Resource links provided by NLM:


Further study details as provided by Case Western Reserve University:

Estimated Enrollment: 250
Study Start Date: October 2007
Estimated Study Completion Date: September 2010
Groups/Cohorts
B
M.tb unexposed HIV-infected and uninfected children <15 years of age
A
M.tb exposed HIV-infected and uninfected children <15 years of age

  Eligibility

Ages Eligible for Study:   3 Months to 15 Years
Genders Eligible for Study:   Both
Accepts Healthy Volunteers:   No
Sampling Method:   Non-Probability Sample
Study Population

HIV seropositive and seronegative South African children (6months to 15years) with and without M.tb exposure

Criteria

Inclusion Criteria:

  • age less than 15 years
  • completion of informed consent

Exclusion Criteria:

  • less than 3 months of age
  • documented anemia
  • recent diagnosis of tuberculosis
  • receiving treatment for tuberculosis
  Contacts and Locations
Choosing to participate in a study is an important personal decision. Talk with your doctor and family members or friends about deciding to join a study. To learn more about this study, you or your doctor may contact the study research staff using the Contacts provided below. For general information, see Learn About Clinical Studies.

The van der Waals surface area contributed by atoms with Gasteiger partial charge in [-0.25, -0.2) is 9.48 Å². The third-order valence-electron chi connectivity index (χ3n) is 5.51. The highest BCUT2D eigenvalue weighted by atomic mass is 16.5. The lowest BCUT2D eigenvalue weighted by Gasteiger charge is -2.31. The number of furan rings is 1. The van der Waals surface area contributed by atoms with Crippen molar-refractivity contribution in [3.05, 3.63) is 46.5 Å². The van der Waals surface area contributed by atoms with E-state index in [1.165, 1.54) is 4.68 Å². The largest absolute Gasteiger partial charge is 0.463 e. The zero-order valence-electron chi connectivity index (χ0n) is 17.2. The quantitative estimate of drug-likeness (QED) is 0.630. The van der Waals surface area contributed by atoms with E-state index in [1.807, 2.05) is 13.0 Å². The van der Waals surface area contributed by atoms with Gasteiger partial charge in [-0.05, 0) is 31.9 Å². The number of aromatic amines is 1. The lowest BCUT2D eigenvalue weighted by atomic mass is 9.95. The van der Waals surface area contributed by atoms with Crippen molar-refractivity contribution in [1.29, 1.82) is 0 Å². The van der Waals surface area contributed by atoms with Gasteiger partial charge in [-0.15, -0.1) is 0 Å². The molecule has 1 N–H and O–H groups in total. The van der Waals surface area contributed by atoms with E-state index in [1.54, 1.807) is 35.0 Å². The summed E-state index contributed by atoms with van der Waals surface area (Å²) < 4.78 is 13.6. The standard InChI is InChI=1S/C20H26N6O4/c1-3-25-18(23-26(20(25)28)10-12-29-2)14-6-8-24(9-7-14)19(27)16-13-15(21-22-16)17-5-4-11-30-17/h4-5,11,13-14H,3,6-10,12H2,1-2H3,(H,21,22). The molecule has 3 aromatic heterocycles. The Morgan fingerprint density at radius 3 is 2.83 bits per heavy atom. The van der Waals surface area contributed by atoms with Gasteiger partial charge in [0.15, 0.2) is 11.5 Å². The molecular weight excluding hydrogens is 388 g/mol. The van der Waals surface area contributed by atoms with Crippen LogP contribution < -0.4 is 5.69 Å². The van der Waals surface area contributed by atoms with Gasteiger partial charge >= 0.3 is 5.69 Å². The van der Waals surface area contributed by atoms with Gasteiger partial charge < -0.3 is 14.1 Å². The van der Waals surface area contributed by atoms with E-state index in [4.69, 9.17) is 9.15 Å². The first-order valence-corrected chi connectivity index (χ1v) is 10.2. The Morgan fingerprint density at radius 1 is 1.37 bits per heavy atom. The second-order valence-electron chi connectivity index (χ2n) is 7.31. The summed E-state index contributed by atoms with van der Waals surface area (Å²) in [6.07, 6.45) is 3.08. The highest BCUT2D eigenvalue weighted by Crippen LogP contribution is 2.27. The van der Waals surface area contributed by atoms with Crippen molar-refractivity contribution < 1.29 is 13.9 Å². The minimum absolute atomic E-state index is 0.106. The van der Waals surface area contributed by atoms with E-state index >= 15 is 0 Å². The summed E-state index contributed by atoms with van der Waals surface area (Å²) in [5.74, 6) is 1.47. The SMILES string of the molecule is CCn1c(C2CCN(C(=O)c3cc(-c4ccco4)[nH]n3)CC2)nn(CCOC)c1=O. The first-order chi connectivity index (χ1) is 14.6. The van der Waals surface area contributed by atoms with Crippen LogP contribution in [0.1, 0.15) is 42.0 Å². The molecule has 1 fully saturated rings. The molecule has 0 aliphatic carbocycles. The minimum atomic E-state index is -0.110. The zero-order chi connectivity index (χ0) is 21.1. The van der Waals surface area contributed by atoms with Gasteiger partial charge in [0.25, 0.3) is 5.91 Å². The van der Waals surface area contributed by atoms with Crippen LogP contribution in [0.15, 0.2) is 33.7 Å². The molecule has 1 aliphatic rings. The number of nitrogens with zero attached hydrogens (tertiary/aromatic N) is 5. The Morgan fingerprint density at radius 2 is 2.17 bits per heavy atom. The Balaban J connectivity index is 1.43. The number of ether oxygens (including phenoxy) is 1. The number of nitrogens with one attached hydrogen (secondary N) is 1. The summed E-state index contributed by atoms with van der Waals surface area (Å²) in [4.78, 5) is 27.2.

Please refer to this study by its ClinicalTrials.gov identifier: NCT00541294

Contacts
Contact: Anna M Mandalakas, MD, MS 001.216.844.3224 anna.mandalakas@case.edu
Contact: Anneke C Hesseling, MD, MS 011.27. 21.9389173 annekeh@sun.ac.za

Locations
South Africa
Despond TuTu TB Centre, Stellenbosch University Recruiting
Tygerberg, Western Cape, South Africa, 07505
Contact: Felcity Stevens    27219389772    felicity@sun.ac.za   
Contact: Grace Bruintjies    27219389631    graceb@sun.ac.za   
Principal Investigator: Anneke C Hesseling         
Sponsors and Collaborators
Case Western Reserve University
Thrasher Research Fund
Investigators
Principal Investigator: Anna M Mandalakas, MD, MS Case Western Reserve University
Principal Investigator: Anneke C Hesseling, MD, MS University of Stellenbosch
  More Information

No publications provided

Responsible Party: Anna Mandalakas/PI, Case Western Reserve University
ClinicalTrials.gov Identifier: NCT00541294     History of Changes
Other Study ID Numbers: RES104272
Study First Received: October 5, 2007
Last Updated: August 2, 2010
Health Authority: United States: Institutional Review Board

Keywords provided by Case Western Reserve University:
Tuberculosis
HIV
Diagnostics
Pediatrics

Additional relevant MeSH terms:
HIV Infections
Acquired Immunodeficiency Syndrome
Tuberculosis
Latent Tuberculosis
Lentivirus Infections
Retroviridae Infections
RNA Virus Infections
Virus Diseases
Sexually Transmitted Diseases, Viral
Sexually Transmitted Diseases
Immunologic Deficiency Syndromes
Immune System Diseases
Slow Virus Diseases
Mycobacterium Infections
Actinomycetales Infections
Gram-Positive Bacterial Infections
Bacterial Infections

ClinicalTrials.gov processed this record on July 31, 2014